SCRANTON, LACKAWANNA COUNTY (WBRE/WYOU) — Rates for water could be on the rise for residents in Scranton and Dunmore. Earlier in November, Pennsylvania American Water (PAW) proposed water and sewage rate increases of up to 32% for the areas of Scranton and Dunmore.

According to local lawmakers, these rate hikes are being caused by the need to repair aging infrastructure in the area.

A plan proposed by PAW to the Pennsylvania Public Utility Commission could significantly raise water and sewer rates for people in Dunmore and Scranton.

Local lawmakers and residents are fighting back, saying the rates are too high to handle.

“These aren’t just numbers on a page. They’re a burden on the affordability to our residents,” said Pennsylvania State Senator Marty Flynn.

After Scranton and Dunmore homeowners were hit with a more than 70% rate increase back in January, PAW has proposed even more increases, ranging from 25% to 32%.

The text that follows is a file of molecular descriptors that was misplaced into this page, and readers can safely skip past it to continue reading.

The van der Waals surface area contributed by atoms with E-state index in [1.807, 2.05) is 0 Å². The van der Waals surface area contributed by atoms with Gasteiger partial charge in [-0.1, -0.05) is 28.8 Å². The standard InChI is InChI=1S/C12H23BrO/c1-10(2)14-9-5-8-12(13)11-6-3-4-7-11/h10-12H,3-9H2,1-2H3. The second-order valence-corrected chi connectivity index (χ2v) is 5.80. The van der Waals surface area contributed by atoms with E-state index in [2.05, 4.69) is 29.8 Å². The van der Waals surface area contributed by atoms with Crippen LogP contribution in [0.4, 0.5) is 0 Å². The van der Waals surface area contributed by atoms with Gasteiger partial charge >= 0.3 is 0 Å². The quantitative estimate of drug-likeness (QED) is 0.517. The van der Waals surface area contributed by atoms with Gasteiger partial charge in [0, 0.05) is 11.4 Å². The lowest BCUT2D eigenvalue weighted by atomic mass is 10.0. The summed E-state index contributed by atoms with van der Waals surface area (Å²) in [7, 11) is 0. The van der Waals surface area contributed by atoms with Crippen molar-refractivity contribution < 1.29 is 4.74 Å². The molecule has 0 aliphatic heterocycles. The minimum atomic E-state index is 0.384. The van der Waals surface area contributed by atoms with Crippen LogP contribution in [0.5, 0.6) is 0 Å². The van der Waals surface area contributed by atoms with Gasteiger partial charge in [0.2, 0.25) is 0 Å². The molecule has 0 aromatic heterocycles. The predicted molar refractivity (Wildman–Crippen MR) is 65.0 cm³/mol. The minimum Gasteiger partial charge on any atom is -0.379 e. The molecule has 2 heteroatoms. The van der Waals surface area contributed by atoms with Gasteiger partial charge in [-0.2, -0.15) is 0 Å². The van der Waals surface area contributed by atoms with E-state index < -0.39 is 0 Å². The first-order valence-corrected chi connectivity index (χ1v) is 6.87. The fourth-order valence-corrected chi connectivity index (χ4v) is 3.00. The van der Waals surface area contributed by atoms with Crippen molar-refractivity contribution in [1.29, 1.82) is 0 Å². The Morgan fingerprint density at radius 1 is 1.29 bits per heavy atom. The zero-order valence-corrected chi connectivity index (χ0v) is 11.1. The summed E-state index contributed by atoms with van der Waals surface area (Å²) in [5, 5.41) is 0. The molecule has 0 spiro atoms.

“We cannot expect our constituents between paying their utility bills or affording essential medicines,” Fylnn explained.

On Monday, Flynn, along with State Representative Kyle Mullins, Kyle Donahue, and Bridget Kosierowski called for a community campaign to take action against PAW, but they’re not the only ones who are outraged over the proposed rate hikes.

Local residents say they’re not happy about the proposed increases.

“It’s just out of line. As a person trying to make things work, it’s just not happening,” one Scranton resident expressed.

Ann Harrington is a senior citizen who lives in the southside section of Scranton.

“It’s ridiculous. It really is ridiculous,” Harrington said.

She’s on a fixed income and says these rate hikes would put a strain on her financially. She says it’s time for big corporations like PAW to start thinking about the little guys.

“Just think about the common people. And all these CEOs that are making all this money and all these people that are collecting money on their stocks, to think about us. We don’t have all that stuff. We’re just going from payday to payday and it’s tough sometimes,” Harrington added.

According to the officials, at Monday’s conference, the Pennsylvania Public Utility Commission has until March 2024 to make a decision on the proposed rate increases.

If they pass, they’ll go into effect for residents in August.